Why the Corporate Takeover of EDM Was Inevitable: The Straight Bros are On Board
|Skrillex and Boys Noize|
While Sillerman's business strategy might strike some as odd (what is it they say about putting all of your eggs in a single basket?), the formal corporate takeover and consolidation of EDM has been a long time coming.
Anyone present at Chicago's infamous Disco Demolition Night in 1979 would surely be surprised to see the current state of dance music in America. Over the half decade leading up that night, disco music -- which was once almost exclusively the soundtrack to underground clubs that catered primarily to gay, black and Latin audiences -- had gone mainstream even without masking its gay and minority roots (hello, Village People and Sylvester).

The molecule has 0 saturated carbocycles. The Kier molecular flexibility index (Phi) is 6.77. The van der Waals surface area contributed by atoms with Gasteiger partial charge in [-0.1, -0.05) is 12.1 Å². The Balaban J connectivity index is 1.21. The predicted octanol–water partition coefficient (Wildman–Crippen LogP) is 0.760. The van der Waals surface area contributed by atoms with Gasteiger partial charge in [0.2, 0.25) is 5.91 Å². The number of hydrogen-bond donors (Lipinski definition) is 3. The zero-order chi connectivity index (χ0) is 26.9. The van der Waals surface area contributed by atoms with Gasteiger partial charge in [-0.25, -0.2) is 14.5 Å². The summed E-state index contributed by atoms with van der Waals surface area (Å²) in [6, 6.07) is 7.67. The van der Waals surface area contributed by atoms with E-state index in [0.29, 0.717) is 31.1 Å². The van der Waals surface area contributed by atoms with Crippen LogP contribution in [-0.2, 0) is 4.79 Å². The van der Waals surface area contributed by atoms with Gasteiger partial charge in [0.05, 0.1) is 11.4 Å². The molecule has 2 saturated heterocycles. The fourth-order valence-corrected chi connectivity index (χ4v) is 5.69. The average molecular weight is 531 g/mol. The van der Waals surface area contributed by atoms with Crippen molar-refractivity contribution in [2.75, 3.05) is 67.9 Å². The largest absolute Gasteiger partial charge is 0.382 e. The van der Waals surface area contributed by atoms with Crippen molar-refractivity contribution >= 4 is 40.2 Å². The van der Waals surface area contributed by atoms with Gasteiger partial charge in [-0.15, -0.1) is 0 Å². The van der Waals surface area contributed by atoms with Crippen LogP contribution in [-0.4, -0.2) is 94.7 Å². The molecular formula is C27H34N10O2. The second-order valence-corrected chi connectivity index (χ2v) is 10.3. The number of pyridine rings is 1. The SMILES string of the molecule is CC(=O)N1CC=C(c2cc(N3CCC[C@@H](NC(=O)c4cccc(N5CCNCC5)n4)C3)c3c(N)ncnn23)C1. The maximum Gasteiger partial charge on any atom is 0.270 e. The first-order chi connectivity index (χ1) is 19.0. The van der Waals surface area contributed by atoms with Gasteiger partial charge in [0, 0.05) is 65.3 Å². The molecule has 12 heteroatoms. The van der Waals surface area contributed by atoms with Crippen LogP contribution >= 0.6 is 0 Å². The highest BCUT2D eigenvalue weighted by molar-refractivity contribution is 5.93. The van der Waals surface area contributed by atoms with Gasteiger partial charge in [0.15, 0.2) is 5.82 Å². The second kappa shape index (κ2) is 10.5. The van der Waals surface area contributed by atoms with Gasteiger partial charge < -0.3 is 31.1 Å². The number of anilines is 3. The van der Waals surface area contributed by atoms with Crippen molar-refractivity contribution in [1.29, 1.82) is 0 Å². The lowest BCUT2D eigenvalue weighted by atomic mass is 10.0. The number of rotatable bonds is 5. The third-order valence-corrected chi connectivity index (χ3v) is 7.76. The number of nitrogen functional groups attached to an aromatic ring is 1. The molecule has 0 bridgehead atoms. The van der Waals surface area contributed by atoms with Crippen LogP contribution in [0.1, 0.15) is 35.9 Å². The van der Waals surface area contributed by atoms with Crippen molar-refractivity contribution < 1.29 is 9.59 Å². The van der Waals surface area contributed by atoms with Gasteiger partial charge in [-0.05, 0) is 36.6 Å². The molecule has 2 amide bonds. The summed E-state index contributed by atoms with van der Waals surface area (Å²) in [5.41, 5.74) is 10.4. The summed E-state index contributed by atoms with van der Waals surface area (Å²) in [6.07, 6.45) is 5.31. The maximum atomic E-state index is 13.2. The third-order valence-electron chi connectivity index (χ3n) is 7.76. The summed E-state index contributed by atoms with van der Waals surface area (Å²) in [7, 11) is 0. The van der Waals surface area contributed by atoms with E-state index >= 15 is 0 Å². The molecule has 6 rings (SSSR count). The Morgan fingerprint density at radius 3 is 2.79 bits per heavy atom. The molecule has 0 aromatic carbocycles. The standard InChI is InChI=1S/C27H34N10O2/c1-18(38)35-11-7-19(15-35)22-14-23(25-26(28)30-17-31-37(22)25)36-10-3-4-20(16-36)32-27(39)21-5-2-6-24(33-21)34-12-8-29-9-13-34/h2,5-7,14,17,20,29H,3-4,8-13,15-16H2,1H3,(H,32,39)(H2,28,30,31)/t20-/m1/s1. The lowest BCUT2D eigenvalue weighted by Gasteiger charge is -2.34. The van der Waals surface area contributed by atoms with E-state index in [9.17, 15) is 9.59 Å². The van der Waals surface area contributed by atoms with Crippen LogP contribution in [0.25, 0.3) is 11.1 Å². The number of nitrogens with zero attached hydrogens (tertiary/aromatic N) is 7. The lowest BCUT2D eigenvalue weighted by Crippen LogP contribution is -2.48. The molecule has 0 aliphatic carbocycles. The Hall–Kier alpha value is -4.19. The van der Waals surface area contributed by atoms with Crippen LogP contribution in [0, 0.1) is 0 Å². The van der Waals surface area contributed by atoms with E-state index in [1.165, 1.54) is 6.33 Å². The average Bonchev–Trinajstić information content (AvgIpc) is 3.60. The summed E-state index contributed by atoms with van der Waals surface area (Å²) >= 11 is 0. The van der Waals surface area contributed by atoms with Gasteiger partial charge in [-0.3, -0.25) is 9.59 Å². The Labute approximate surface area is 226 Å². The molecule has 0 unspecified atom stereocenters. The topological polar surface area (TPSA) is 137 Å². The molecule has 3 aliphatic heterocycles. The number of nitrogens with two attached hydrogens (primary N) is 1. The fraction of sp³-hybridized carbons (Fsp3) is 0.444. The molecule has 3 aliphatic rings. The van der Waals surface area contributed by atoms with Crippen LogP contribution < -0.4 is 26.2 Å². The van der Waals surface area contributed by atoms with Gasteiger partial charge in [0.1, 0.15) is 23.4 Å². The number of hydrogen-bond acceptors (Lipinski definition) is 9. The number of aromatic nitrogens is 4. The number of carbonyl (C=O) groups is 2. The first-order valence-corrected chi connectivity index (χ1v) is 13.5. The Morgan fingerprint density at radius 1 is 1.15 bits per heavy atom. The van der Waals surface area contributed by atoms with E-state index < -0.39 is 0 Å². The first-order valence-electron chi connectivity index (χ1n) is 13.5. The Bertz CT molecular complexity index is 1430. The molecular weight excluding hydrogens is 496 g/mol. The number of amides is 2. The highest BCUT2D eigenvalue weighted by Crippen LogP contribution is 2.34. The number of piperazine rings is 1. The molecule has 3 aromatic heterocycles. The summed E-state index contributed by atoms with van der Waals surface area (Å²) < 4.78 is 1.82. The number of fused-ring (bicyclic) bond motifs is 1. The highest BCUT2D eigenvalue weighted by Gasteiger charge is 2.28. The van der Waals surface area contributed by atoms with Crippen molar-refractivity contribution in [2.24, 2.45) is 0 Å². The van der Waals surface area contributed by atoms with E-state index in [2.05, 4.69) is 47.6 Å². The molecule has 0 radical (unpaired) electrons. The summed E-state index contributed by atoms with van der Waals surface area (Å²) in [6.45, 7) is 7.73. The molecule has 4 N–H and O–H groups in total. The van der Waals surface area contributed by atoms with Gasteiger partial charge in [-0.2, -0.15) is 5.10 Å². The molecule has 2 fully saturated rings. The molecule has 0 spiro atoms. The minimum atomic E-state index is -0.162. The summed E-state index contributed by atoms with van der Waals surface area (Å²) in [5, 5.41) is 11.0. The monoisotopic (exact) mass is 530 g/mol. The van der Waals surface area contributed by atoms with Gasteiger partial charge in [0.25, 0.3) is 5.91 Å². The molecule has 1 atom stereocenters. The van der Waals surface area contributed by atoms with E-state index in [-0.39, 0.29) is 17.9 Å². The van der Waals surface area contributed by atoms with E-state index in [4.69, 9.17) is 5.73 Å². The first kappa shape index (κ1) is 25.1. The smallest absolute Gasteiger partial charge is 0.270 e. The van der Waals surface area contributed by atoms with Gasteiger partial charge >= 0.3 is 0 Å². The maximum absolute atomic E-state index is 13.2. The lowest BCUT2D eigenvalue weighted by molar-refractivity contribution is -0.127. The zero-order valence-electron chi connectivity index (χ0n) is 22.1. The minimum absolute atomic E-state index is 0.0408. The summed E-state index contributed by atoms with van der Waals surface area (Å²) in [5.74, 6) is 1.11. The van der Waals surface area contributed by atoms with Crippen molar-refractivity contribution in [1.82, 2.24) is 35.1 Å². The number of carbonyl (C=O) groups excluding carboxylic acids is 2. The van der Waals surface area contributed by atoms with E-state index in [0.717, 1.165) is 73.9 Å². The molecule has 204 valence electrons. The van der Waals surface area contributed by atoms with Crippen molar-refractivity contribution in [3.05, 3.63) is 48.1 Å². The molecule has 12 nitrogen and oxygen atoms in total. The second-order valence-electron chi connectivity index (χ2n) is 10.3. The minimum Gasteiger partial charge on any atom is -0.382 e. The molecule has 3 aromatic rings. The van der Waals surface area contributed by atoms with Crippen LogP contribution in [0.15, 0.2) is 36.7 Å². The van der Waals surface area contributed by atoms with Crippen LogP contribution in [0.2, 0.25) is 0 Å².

Of course, this didn't tend to sit well with your basic straight white guy. So, desperate to sell tickets, the Chicago White Socks arranged for local shock jock Steve Dahl to promote an anti-disco night which would feature him burning disco records. What followed was a testosterone-fueled display of violent aggression that Chicago police in full-riot gear had to break up.
"It was your most paranoid fantasy about where the ethnic cleansing of the rock radio could ultimately lead," wrote music critic Dave Marsh in a column following the events in Rolling Stone. "White males, eighteen to thirty-four are the most likely to see disco as the product of homosexuals, blacks, and Latins, and therefore they're the most likely to respond to appeals to wipe out such threats to their security."